I haven’t had much time for programming the last few months. To get back into things, I decided to take an old BASIC program of mine and rewrite it. Thinking about what to convert, my mind immediately went to Enlarger. It was a rather slow animation demo that could use an update.
# Spoiled food.
The original Enlarger was a straight forward program. It leveraged a pair of arrays to enlarge a graphic image. The first, the image, acts as the base. The second, the screen, act as intermediate screen storage. In the middle is a simple loop.
As I’ve discussed before, the looping algorithm is rather simple. It treats the array like a copy of the screen. The routine walks the first 16 characters of each line and doubles it in both directions. It then skips down and does the same for each line. It isn’t very optimized, but it works.
The biggest problem though, is that the routine is very slow. I wrapped the loop in a
FAST routine, but that didn’t improve things much. It takes quite a bit of time to compute each screen as it iterates over each of the 176 characters. The floating point math takes a good amount of compute. The slows down the program considerable.
When I shared enlarger back in 2013, I knew I could do better. At that time, I wrote a modified version that I saved each of the screens in an array. This allowed me to print each in succession. That routine is quite fast as it only has to print each frame of the animation to the screen. But, it consumes a lot of memory.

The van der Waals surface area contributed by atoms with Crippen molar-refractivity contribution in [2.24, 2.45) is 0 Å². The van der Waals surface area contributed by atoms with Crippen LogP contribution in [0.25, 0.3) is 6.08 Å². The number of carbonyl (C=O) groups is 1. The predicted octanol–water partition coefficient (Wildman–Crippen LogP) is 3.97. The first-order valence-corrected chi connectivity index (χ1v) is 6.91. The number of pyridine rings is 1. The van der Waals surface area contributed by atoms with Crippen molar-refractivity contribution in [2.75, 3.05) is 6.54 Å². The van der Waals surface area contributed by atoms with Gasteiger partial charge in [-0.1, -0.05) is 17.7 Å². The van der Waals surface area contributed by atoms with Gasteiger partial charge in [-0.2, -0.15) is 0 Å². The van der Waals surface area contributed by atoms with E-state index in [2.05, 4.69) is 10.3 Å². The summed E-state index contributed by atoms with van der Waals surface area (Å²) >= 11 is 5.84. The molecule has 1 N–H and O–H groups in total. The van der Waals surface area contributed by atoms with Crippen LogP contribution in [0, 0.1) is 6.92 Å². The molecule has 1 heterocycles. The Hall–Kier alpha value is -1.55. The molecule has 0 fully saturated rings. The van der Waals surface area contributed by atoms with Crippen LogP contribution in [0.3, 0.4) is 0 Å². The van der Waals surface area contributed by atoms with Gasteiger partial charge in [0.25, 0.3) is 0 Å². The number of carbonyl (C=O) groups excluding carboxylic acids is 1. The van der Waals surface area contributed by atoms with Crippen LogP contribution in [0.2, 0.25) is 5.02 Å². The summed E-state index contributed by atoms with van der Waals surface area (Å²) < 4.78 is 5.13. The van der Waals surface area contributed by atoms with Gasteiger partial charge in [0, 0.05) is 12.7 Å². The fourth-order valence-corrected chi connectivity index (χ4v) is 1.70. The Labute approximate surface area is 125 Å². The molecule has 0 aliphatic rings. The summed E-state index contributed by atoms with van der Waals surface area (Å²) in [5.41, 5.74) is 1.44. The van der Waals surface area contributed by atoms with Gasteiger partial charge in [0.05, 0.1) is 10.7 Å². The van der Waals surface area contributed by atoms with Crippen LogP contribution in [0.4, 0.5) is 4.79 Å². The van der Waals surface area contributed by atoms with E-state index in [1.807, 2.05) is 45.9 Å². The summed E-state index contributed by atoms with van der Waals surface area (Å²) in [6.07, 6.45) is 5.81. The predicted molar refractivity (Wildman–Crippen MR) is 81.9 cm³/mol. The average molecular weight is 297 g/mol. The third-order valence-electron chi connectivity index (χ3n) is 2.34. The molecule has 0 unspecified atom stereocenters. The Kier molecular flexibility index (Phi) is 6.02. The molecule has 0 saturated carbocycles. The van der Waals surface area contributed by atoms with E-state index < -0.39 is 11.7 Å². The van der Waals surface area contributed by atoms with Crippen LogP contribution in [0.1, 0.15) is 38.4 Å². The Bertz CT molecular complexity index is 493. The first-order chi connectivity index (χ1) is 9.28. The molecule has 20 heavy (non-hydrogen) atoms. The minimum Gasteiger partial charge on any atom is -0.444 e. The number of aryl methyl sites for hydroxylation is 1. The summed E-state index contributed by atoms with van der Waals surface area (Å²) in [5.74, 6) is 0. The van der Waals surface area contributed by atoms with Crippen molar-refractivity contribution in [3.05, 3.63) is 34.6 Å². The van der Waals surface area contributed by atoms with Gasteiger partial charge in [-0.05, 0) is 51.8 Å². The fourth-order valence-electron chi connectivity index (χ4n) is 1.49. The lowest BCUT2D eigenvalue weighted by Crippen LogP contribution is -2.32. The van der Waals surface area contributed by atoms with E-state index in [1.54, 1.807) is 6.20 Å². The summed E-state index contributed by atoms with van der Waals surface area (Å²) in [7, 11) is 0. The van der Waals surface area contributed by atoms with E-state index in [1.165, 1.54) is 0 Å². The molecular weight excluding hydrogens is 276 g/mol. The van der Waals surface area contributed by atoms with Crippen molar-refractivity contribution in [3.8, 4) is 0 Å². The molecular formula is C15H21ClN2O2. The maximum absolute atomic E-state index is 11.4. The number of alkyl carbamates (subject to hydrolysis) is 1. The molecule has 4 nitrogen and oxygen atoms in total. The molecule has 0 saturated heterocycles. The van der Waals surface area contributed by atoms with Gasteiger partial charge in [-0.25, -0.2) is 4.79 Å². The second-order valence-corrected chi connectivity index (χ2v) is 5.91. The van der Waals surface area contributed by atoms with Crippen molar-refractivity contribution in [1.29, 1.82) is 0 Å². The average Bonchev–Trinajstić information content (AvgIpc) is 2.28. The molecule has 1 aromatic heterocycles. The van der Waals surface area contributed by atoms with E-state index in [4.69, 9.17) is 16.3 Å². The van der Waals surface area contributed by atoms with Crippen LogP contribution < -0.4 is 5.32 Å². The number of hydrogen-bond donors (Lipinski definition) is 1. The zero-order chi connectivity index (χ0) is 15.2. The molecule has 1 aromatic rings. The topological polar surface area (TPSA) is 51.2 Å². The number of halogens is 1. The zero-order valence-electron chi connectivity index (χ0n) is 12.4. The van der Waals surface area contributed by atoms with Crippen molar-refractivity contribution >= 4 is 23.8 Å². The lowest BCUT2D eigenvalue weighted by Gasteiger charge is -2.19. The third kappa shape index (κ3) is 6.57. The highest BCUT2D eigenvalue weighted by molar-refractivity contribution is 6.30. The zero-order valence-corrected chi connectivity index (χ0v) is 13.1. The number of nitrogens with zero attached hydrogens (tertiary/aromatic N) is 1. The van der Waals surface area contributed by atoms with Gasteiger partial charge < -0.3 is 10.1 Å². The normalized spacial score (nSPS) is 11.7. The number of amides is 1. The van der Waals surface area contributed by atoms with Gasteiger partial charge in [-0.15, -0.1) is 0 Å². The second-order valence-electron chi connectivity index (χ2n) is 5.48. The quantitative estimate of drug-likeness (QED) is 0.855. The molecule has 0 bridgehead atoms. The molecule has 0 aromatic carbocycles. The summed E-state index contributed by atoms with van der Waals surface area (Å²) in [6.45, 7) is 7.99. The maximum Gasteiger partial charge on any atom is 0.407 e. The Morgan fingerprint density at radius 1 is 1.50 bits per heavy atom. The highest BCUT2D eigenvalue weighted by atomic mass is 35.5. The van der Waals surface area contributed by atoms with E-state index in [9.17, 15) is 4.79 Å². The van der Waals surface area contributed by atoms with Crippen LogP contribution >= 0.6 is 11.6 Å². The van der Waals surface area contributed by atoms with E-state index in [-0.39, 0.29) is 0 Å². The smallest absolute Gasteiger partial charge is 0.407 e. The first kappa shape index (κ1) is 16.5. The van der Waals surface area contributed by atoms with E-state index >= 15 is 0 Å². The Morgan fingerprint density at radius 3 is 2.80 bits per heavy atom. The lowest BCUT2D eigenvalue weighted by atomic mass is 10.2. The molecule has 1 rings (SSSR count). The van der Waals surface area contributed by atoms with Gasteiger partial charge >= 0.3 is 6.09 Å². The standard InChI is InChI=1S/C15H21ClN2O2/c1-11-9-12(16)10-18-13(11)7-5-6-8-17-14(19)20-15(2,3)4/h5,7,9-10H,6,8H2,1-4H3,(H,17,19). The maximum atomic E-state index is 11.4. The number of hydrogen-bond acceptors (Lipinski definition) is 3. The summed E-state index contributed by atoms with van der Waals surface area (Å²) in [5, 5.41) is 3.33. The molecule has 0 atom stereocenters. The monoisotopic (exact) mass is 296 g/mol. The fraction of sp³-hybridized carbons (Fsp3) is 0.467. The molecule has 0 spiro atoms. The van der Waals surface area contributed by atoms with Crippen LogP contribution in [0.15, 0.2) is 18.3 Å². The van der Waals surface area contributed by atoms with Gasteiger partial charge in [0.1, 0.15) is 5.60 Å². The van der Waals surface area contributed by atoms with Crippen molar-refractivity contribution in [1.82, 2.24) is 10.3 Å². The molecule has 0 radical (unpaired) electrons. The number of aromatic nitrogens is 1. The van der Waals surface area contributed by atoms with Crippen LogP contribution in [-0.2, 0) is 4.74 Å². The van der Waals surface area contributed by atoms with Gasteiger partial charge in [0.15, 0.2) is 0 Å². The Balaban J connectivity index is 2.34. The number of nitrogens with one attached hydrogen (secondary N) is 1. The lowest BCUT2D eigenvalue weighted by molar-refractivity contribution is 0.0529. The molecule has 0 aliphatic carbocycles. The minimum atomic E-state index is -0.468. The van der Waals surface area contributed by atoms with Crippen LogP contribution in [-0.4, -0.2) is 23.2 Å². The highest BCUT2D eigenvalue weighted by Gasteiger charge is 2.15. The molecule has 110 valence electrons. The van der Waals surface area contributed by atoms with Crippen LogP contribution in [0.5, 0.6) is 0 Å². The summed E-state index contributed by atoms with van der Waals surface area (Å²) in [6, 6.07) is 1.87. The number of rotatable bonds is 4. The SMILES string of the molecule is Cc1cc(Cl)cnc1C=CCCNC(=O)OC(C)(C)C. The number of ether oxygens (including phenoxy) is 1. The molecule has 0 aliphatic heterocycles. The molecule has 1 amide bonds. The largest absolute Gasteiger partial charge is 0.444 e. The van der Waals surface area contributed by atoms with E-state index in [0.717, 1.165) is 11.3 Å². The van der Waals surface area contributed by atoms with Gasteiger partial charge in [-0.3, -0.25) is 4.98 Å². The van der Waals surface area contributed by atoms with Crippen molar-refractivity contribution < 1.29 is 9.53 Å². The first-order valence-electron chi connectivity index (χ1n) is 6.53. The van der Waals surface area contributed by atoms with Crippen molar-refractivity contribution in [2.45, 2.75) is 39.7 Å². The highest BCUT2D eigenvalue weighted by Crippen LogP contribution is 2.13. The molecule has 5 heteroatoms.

# Starting with a good base.
For the assembly version, I started with the BASIC listing and wrapped it in machine code. The program is mostly text, which I converted into data blocks. After adding a print routine, I soon had a very fast program that looked identical to the original.
For the enlarge part, I used the double buffer concept from my Picture In Motion code. The screen would be the starting array. With it, I would enlarge each of the characters into a second data buffer. After the routine finished, I would copy it to the screen location to complete the process. After a few tests, I had the wrapper code done.
# Adding a little hot sauce.
Now for the hard part—the assembly version of the enlarge routine. To start, I assume I’m expanding from the left edge. That means I go 16 across for 11 rows down. To do that, I made two loops, one for the rows and one for the columns. Between the two, I would walk the part of the screen I needed to enlarge.
Although this mimics the BASIC code, it is much simpler. Here, I don’t have to deal with any major calculations or array splicing. The math is straight forward, even if it didn’t make debugging any easier.
Although I was using basic integer math, I kept miscalculating the pointers. Part of the problem is that the ZX81 screen has newlines in it. Those aren’t usually an issue, but I had the counts off causing me to overwrite them. Messing up a newline causes some rather interesting screen effects. This made it hard to check my numbers. As such, it took me longer to debug than any of the rest of the program.